More Information

Additional Information:
Suh KN, Kain KC, Keystone JS. Malaria. CMAJ. 2004 May 25;170(11):1693-702. Review.
Patel SN, Serghides L, Smith TG, Febbraio M, Silverstein RL, Kurtz TW, Pravenec M, Kain KC. CD36 mediates the phagocytosis of Plasmodium falciparum-infected erythrocytes by rodent macrophages. J Infect Dis. 2004 Jan 15;189(2):204-13. Epub 2004 Jan 9.
Serghides L, Smith TG, Patel SN, Kain KC. CD36 and malaria: friends or foes? Trends Parasitol. 2003 Oct;19(10):461-9. Review.
Smith TG, Ayi K, Serghides L, Mcallister CD, Kain KC. Innate immunity to malaria caused by Plasmodium falciparum. Clin Invest Med. 2002 Dec;25(6):262-72. Review.
Smith TG, Serghides L, Patel SN, Febbraio M, Silverstein RL, Kain KC. CD36-mediated nonopsonic phagocytosis of erythrocytes infected with stage I and IIA gametocytes of Plasmodium falciparum. Infect Immun. 2003 Jan;71(1):393-400.
Serghides L, Kain KC. Mechanism of protection induced by vitamin A in falciparum malaria. Lancet. 2002 Apr 20;359(9315):1404-6.
Serghides L, Kain KC. Peroxisome proliferator-activated receptor gamma-retinoid X receptor agonists increase CD36-dependent phagocytosis of Plasmodium falciparum-parasitized erythrocytes and decrease malaria-induced TNF-alpha secretion by monocytes/macrophages. J Immunol. 2001 Jun 1;166(11):6742-8.
McGilvray ID, Serghides L, Kapus A, Rotstein OD, Kain KC. Nonopsonic monocyte/macrophage phagocytosis of Plasmodium falciparum-parasitized erythrocytes: a role for CD36 in malarial clearance. Blood. 2000 Nov 1;96(9):3231-40.
Serghides L, Crandall I, Hull E, Kain KC. The Plasmodium falciparum-CD36 interaction is modified by a single amino acid substitution in CD36. Blood. 1998 Sep 1;92(5):1814-9.
Urquhart AD. Putative pathophysiological interactions of cytokines and phagocytic cells in severe human falciparum malaria. Clin Infect Dis. 1994 Jul;19(1):117-31. Review.
Ockenhouse CF, Ho M, Tandon NN, Van Seventer GA, Shaw S, White NJ, Jamieson GA, Chulay JD, Webster HK. Molecular basis of sequestration in severe and uncomplicated Plasmodium falciparum malaria: differential adhesion of infected erythrocytes to CD36 and ICAM-1. J Infect Dis. 1991 Jul;164(1):163-9.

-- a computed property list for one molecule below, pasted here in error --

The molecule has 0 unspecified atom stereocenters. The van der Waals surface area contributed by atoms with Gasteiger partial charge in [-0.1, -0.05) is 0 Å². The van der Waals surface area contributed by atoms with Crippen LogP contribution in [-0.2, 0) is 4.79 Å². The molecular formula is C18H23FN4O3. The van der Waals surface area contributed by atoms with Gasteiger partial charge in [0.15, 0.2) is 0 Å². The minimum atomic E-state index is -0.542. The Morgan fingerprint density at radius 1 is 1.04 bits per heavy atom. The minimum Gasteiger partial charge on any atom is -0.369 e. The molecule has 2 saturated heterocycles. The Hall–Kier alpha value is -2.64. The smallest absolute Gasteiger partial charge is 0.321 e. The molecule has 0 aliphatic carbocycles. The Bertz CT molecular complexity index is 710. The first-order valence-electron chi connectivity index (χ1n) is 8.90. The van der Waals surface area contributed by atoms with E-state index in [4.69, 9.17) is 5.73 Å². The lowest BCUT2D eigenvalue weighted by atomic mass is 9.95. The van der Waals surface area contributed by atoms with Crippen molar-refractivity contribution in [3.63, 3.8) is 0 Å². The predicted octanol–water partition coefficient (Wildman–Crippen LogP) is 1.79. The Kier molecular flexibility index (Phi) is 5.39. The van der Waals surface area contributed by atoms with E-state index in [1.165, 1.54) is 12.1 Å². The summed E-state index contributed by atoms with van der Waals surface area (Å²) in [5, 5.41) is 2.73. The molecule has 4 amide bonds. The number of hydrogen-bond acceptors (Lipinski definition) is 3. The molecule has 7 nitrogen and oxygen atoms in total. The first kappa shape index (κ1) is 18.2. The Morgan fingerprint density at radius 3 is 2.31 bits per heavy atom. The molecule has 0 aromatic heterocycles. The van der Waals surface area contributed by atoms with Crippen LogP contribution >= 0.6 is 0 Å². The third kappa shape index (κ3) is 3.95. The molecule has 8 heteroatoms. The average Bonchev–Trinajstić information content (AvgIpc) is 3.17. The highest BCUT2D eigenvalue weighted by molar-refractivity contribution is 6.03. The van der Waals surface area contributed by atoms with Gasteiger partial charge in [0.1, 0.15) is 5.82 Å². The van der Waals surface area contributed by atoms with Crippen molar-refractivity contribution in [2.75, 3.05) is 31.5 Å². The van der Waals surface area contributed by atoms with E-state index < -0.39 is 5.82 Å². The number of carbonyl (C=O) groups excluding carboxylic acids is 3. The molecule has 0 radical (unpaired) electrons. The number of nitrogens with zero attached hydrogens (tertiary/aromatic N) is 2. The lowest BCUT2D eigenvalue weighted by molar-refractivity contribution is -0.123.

Ockenhouse CF, Chulay JD. Plasmodium falciparum sequestration: OKM5 antigen (CD36) mediates cytoadherence of parasitized erythrocytes to a myelomonocytic cell line. J Infect Dis. 1988 Mar;157(3):584-8.
Oquendo P, Hundt E, Lawler J, Seed B. CD36 directly mediates cytoadherence of Plasmodium falciparum parasitized erythrocytes. Cell. 1989 Jul 14;58(1):95-101.
Day NP, Hien TT, Schollaardt T, Loc PP, Chuong LV, Chau TT, Mai NT, Phu NH, Sinh DX, White NJ, Ho M. The prognostic and pathophysiologic role of pro- and antiinflammatory cytokines in severe malaria. J Infect Dis. 1999 Oct;180(4):1288-97.
Kwiatkowski D, Hill AV, Sambou I, Twumasi P, Castracane J, Manogue KR, Cerami A, Brewster DR, Greenwood BM. TNF concentration in fatal cerebral, non-fatal cerebral, and uncomplicated Plasmodium falciparum malaria. Lancet. 1990 Nov 17;336(8725):1201-4.
Brown H, Turner G, Rogerson S, Tembo M, Mwenechanya J, Molyneux M, Taylor T. Cytokine expression in the brain in human cerebral malaria. J Infect Dis. 1999 Nov;180(5):1742-6.
Aitman TJ, Cooper LD, Norsworthy PJ, Wahid FN, Gray JK, Curtis BR, McKeigue PM, Kwiatkowski D, Greenwood BM, Snow RW, Hill AV, Scott J. Malaria susceptibility and CD36 mutation. Nature. 2000 Jun 29;405(6790):1015-6.
Omi K, Ohashi J, Naka I, Patarapotikul J, Hananantachai H, Looareesuwan S, Tokunaga K. Polymorphisms of CD36 in Thai malaria patients. Southeast Asian J Trop Med Public Health. 2002;33 Suppl 3:1-4.
Shankar AH, Genton B, Semba RD, Baisor M, Paino J, Tamja S, Adiguma T, Wu L, Rare L, Tielsch JM, Alpers MP, West KP Jr. Effect of vitamin A supplementation on morbidity due to Plasmodium falciparum in young children in Papua New Guinea: a randomised trial. Lancet. 1999 Jul 17;354(9174):203-9.
Schoonjans K, Auwerx J. Thiazolidinediones: an update. Lancet. 2000 Mar 18;355(9208):1008-10.

Publications automatically indexed to this study by ClinicalTrials.gov Identifier (NCT Number):
Responsible Party: Mahidol University
ClinicalTrials.gov Identifier: NCT00149383     History of Changes
Other Study ID Numbers: 033-2004
First Submitted: September 6, 2005
First Posted: September 8, 2005
Last Update Posted: April 13, 2015
Last Verified: April 2015

Keywords provided by Mahidol University:
randomized controlled trial
Plasmodium falciparum

Additional relevant MeSH terms:
Malaria, Falciparum
Protozoan Infections
Parasitic Diseases
Hypoglycemic Agents
Physiological Effects of Drugs